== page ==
You build pavilions, groom beaches and employ lifeguards only to watch fowl intruders chase residents out of their own lakeside park?
It was 2012 when employees of Howell Area Parks and Recreation Authority, north of Detroit, Mich., decided to put down the rakes and escalate efforts to clear the beach at Howell City Park of Canada geese. In August of that year, city officials had been forced to close the beach, which is on Thompson Lake, because the animals’ droppings had raised the E. coli in the water to an unsafe level.
Even before the level became elevated, geese droppings had fouled the beach and picnic area. Occasionally, the confrontational birds would also threaten to tangle with park users.
Determined to give humane solutions a try first, the staff opted to purchase several life-like coyote statues in hopes of preventing the birds from landing in the area.
“We started out using the coyotes. But if you don’t move them every day, then the birds get wise and start ignoring them,” said HAPR Assistant Director Beth Schrader.
For a while employees did just that, moving the coyotes to different locations even on days that the beach was closed. “We were really famous for it for a while, but it did get tiring, all the moving. So we started looking for more of a long-term solution.”
The authority’s follow-up strike consisted of a goose round-up. At the beginning of the 2013 swim season, a company called Gooseworks used a combination of snow fencing — which the geese won’t fly over — and dogs to round up the birds for transport to another location, where their flight feathers were clipped to prevent them from returning to the beach. It did some immediate good: Schrader saw a surge of people enjoying the lakeside facilities, purchasing passes and boating last summer.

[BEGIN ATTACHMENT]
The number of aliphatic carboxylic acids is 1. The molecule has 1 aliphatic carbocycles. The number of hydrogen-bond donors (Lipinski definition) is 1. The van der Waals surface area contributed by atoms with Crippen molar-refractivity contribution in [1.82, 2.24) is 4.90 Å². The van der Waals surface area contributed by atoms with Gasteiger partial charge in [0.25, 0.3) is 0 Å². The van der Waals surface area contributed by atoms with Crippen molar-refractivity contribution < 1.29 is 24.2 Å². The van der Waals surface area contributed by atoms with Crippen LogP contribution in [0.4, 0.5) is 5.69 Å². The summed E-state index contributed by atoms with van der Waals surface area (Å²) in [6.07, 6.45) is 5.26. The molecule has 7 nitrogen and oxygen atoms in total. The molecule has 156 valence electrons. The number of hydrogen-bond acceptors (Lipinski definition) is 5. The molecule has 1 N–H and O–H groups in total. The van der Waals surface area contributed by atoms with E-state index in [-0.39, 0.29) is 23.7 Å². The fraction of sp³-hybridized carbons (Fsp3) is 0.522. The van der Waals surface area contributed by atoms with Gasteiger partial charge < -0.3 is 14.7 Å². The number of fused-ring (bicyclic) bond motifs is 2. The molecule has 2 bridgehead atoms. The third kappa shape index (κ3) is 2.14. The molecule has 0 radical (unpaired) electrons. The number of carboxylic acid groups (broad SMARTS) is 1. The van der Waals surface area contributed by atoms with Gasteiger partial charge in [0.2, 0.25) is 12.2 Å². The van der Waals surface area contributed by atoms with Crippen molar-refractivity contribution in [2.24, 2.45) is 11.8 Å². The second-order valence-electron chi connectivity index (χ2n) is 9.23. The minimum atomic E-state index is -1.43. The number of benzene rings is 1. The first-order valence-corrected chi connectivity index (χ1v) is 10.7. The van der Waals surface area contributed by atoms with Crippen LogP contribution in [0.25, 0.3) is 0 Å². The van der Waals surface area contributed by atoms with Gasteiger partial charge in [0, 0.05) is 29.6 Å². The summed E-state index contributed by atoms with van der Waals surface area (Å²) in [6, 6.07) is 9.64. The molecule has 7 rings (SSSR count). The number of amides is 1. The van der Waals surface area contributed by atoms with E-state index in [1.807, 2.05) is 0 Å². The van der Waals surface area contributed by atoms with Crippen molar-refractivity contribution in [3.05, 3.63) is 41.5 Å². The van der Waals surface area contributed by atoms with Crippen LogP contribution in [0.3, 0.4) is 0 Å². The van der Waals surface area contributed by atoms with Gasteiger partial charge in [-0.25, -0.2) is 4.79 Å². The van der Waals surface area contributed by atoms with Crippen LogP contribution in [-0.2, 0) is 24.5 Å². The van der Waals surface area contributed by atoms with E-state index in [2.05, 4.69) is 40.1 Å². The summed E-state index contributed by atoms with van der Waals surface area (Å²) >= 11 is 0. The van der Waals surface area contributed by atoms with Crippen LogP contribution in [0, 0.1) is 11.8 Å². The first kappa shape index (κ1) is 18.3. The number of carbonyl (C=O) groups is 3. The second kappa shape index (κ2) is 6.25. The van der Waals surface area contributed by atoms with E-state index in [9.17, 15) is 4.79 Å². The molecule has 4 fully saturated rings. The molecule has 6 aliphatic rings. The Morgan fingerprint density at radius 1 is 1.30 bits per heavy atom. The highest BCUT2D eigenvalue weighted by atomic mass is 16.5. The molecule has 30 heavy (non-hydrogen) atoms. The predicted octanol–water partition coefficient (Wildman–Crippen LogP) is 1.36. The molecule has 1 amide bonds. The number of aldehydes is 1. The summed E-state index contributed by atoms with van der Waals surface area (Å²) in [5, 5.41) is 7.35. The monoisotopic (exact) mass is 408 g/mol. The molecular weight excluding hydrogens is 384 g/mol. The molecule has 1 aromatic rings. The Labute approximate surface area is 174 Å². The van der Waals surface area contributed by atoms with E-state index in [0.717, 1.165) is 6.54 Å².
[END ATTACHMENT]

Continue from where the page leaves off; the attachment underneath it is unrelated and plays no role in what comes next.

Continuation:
“We never thought it would work so well. We had the best numbers ever last season,” she said. “I think, too, it has to do with the economy and people staying closer to home on vacation. We had to address the problem anyway, but we’re particularly glad that we’ve done it now.” While HAPR can’t be sure until the weather warms up this year if that procedure further reduced the number of return geese, it has one more “trick” up its sleeve; the department purchased tall feather flags emblazoned with the town logo — that will be installed on the perimeter of the swimming area.
“They hate the sounds of the flags flapping in the breeze, we’re told. So we’ll see what happens.”
Hoping for the best, staffers have put the first Howell sand sculpting competition and treasure hunt on the schedule for August. Plans also call for an annual favorite, the Howell Lake Aquathlon, to take place in July.